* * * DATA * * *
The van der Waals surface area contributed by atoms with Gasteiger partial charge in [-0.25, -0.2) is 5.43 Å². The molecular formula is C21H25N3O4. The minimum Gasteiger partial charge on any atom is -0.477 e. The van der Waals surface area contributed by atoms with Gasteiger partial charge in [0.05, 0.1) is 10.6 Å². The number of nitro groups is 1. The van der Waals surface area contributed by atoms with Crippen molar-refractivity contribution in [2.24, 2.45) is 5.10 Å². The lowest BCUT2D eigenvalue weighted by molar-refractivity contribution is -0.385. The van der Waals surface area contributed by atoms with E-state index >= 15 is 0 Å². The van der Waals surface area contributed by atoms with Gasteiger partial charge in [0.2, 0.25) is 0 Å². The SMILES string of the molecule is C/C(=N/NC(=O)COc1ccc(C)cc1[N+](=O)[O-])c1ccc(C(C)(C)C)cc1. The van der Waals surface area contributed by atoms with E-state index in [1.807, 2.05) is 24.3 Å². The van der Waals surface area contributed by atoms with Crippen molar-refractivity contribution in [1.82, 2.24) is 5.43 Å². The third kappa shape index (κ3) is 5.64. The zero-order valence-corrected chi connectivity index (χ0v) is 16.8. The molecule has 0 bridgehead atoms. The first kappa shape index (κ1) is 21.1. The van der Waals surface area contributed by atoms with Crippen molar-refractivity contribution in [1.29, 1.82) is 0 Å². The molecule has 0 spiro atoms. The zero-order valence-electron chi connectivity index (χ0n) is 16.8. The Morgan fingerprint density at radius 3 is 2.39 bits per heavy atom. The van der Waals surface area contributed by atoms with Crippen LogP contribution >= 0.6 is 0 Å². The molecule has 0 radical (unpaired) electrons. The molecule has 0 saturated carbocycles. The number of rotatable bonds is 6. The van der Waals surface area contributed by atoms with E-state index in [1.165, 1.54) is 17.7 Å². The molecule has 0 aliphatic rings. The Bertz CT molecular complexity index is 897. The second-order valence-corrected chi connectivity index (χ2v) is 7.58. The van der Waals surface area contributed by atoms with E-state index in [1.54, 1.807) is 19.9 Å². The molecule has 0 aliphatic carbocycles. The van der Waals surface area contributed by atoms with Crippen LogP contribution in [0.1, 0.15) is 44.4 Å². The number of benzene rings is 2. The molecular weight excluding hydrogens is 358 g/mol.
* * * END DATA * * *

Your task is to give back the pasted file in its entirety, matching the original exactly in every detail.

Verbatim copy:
The van der Waals surface area contributed by atoms with Gasteiger partial charge in [-0.25, -0.2) is 5.43 Å². The molecular formula is C21H25N3O4. The minimum Gasteiger partial charge on any atom is -0.477 e. The van der Waals surface area contributed by atoms with Gasteiger partial charge in [0.05, 0.1) is 10.6 Å². The number of nitro groups is 1. The van der Waals surface area contributed by atoms with Crippen molar-refractivity contribution in [2.24, 2.45) is 5.10 Å². The lowest BCUT2D eigenvalue weighted by molar-refractivity contribution is -0.385. The van der Waals surface area contributed by atoms with E-state index >= 15 is 0 Å². The van der Waals surface area contributed by atoms with Gasteiger partial charge in [0.2, 0.25) is 0 Å². The SMILES string of the molecule is C/C(=N/NC(=O)COc1ccc(C)cc1[N+](=O)[O-])c1ccc(C(C)(C)C)cc1. The van der Waals surface area contributed by atoms with E-state index in [1.807, 2.05) is 24.3 Å². The van der Waals surface area contributed by atoms with Crippen molar-refractivity contribution in [1.82, 2.24) is 5.43 Å². The third kappa shape index (κ3) is 5.64. The zero-order valence-corrected chi connectivity index (χ0v) is 16.8. The molecule has 0 bridgehead atoms. The first kappa shape index (κ1) is 21.1. The van der Waals surface area contributed by atoms with Crippen molar-refractivity contribution in [1.29, 1.82) is 0 Å². The molecule has 0 spiro atoms. The zero-order valence-electron chi connectivity index (χ0n) is 16.8. The Morgan fingerprint density at radius 3 is 2.39 bits per heavy atom. The van der Waals surface area contributed by atoms with Crippen LogP contribution >= 0.6 is 0 Å². The molecule has 0 radical (unpaired) electrons. The molecule has 0 saturated carbocycles. The number of rotatable bonds is 6. The van der Waals surface area contributed by atoms with E-state index in [1.165, 1.54) is 17.7 Å². The molecule has 0 aliphatic rings. The Bertz CT molecular complexity index is 897. The second-order valence-corrected chi connectivity index (χ2v) is 7.58. The van der Waals surface area contributed by atoms with E-state index in [1.54, 1.807) is 19.9 Å². The molecule has 0 aliphatic carbocycles. The van der Waals surface area contributed by atoms with Crippen LogP contribution in [0.1, 0.15) is 44.4 Å². The number of benzene rings is 2. The molecular weight excluding hydrogens is 358 g/mol.